“I spent 15 years creating and developing video games. I grew up playing video games. I still play video games to this day. Since I truly am from the “video game culture” it has always bothered me that the “mainstream” media culture tends to depict the video game industry in somewhat superficial and negative ways.

The truth is that people who either play or make games are just like everyone else! There is a wide range of people who are gamers, and most of them don’t look like the way Hollywood depicts them.”

Geek and Gamer culture has been looked upon in a negative light for so long that perhaps it is just ingrained in many of us. At one time the idea of working in gaming, becoming a professional gamer and making a living was laughable and now it has the same risks and rewards of almost any other entertainment field. Just as at one time the idea of playing a comic book character was seen as joke is now becoming a role to fight for. Yet, we, the consumer are still the target of jokes and ridicule. You can watch sports or cable news or relativity television all day and for the most part, that is fine, but play video games all day and your life must be horrible. Yes, there are those susceptible to video game addiction and there is the majority that work, go to school, have family, friends, and a significant other and still chooses games over other forms of entertainment.

Perhaps that is the answer right there. Perhaps that is the threat. Gamers are less likely to buy the most expensive cable package. Gamers are less likely to buy based solely on a commercial, they are more tech savvy and skeptical.  Maybe the scariest part is that if we as gamers spent a little less time attacking each other and pulled together in one voice we could make some real change in the gaming and entertainment industry. Often those who are constantly put down are less likely to speak up. We need to stand up and speak up. Maybe we cannot keep non-gamers from stereotyping us, but we can at least try to stop stereotyping each other.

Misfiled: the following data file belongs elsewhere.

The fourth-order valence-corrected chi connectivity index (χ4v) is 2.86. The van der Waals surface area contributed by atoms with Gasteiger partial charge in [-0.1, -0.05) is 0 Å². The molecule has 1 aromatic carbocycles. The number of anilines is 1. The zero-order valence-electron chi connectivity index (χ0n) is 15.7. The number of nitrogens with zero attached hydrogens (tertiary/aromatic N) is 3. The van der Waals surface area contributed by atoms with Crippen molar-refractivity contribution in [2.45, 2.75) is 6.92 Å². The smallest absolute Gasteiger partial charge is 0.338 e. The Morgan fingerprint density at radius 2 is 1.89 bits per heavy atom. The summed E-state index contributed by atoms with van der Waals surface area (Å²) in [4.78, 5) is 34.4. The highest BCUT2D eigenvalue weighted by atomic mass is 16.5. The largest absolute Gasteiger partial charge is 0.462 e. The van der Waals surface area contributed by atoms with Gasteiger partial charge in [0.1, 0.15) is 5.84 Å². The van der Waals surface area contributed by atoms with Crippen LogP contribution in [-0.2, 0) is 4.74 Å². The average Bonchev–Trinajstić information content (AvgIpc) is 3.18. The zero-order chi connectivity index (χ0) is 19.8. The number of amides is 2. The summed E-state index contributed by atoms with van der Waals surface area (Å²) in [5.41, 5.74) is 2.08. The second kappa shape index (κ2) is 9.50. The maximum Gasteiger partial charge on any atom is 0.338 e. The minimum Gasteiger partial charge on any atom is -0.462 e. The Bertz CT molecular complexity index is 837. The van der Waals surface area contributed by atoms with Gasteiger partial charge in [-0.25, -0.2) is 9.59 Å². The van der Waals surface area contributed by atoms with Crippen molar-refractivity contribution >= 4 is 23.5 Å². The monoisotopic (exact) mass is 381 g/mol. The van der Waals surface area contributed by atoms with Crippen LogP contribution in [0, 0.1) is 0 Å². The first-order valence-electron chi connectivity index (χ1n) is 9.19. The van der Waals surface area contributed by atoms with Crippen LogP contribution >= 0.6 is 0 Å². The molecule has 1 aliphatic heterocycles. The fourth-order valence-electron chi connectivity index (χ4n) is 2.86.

Does upcoming film help gaming or further stereotype it?

After more than 30 years in gaming, I have always found the different ways gaming is portrayed in the mainstream interesting.  Sometimes I find humor in it, sometimes it’s made me mad and still other times it has made me shake my head.

Today’s gaming culture is far gone from the “kids thing” it used to be painted as, even if a great deal of the mainstream media still paints it that way.  With celebrities becoming more involved and museums recognizing video gaming history, it could be said that gaming culture has finally reached the same level of respect as other forms of entertainment such as television and film.


This summer a video gaming film is set to debut.  Noobz, a film about a gaming team heading off to a major gaming tournament, is set to make it’s worldwide debut on June 6 at the Nokia Theatre, right as the E3 Expo is in town.

Upon watching the trailer I am given mixed emotions.  Some of it made me chuckle a little, such as the little kid on the other end of the XBox headset, the team name being spelled as “riegn” (the type of horrible misspelling one cannot play a game online without coming across), and a little homage to classic arcade gaming.